Sadly, the old stone building on the Abbey campus that now houses the homebrewing (and pottery) facilities will not be able to make the structural permits to become the actual brewery and tasting room. Still, the farmhouse where it will now be located has the benefit of being attached to the original home of the Traeger Grill inventor in a huge modern bar that is not now in use. Its benefits include tons of space, its own parking, room for a tasting room and possibly a beer garden, and a nice view of the hop fields just across the way. A brand new 5-barrel, 3-vessel brewhouse has already been fabricated in Portland by Metalcraft, and the monks will be accepting delivery soon before they begin production in 8-9 months. In the meantime they are busy brewing test batches, sampling both Belgian and northwest beers, and dialing in their own recipes to get exactly the flavor characteristics they want.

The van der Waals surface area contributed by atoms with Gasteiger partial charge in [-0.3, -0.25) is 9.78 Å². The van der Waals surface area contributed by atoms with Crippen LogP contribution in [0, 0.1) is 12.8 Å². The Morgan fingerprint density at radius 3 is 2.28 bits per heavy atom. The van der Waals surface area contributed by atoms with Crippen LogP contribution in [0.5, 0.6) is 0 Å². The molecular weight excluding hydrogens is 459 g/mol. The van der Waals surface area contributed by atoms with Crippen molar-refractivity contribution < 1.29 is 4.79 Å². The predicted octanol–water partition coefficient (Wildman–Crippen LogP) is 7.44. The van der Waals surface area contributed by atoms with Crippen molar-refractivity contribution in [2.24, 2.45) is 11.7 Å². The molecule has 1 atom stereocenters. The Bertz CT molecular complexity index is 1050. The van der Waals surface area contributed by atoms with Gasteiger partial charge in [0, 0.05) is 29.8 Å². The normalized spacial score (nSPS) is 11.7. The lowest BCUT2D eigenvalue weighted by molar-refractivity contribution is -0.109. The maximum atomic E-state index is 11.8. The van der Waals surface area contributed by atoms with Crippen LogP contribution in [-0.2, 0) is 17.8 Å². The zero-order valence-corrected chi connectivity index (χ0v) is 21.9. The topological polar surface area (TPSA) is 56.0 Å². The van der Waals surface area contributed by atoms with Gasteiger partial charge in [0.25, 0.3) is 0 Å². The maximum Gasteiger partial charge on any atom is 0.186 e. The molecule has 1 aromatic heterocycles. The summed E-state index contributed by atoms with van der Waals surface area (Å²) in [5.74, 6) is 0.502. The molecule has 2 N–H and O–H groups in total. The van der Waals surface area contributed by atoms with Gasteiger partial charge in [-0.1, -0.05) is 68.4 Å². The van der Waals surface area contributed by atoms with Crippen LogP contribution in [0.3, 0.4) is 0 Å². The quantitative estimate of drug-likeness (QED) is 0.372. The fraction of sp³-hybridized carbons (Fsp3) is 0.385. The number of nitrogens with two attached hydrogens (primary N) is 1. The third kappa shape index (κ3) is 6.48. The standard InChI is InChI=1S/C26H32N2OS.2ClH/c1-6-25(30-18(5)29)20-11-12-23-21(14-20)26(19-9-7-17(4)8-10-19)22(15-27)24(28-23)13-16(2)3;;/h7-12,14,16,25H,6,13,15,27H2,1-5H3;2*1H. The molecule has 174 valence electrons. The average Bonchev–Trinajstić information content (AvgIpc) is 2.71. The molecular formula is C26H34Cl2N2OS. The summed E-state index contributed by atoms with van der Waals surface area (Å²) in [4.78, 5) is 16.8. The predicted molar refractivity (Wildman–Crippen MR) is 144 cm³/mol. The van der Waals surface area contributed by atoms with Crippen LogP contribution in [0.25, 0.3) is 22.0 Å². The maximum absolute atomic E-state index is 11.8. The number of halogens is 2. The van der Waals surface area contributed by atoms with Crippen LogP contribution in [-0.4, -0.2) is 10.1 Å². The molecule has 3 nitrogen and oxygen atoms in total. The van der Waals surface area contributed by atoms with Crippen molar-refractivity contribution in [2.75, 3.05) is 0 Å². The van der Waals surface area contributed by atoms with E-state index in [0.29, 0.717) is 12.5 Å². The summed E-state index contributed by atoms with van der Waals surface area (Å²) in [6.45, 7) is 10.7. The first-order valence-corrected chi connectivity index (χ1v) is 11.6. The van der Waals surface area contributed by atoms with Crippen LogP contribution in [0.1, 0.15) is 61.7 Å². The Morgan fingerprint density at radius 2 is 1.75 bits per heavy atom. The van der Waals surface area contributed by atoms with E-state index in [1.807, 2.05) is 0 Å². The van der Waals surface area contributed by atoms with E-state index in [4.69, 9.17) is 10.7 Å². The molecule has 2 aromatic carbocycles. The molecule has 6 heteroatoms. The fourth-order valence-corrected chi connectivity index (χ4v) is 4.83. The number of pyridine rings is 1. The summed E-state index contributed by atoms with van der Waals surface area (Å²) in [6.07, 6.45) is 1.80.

Did you miss your chance to pick up bottles of the Black Habit Dark Ale? There is still a little left and they will be selling it at the upcoming Bach Festival at the abbey.

43rd Annual Abbey Bach Festival

Wednesday, Thursday and Friday, July 23, 24 and 25, 2014

Samurai Artist
Samurai Artist

Founder of The New School and most frequent contributor Ezra Johnson-Greenough has worked in the craft beer industry for almost 10 years, doing everything from illustrating beer labels to bartending at renowned beer bars and breweries like Belmont Station, Apex, Laurelwood and Upright Brewing. He has also had a hand in creating events like the Portland Fruit Beer Festival, Portland Beer Week, and the Brewing up Cocktails series. He is available for freelance consultation in marketing, events, graphic design and branding. Contact: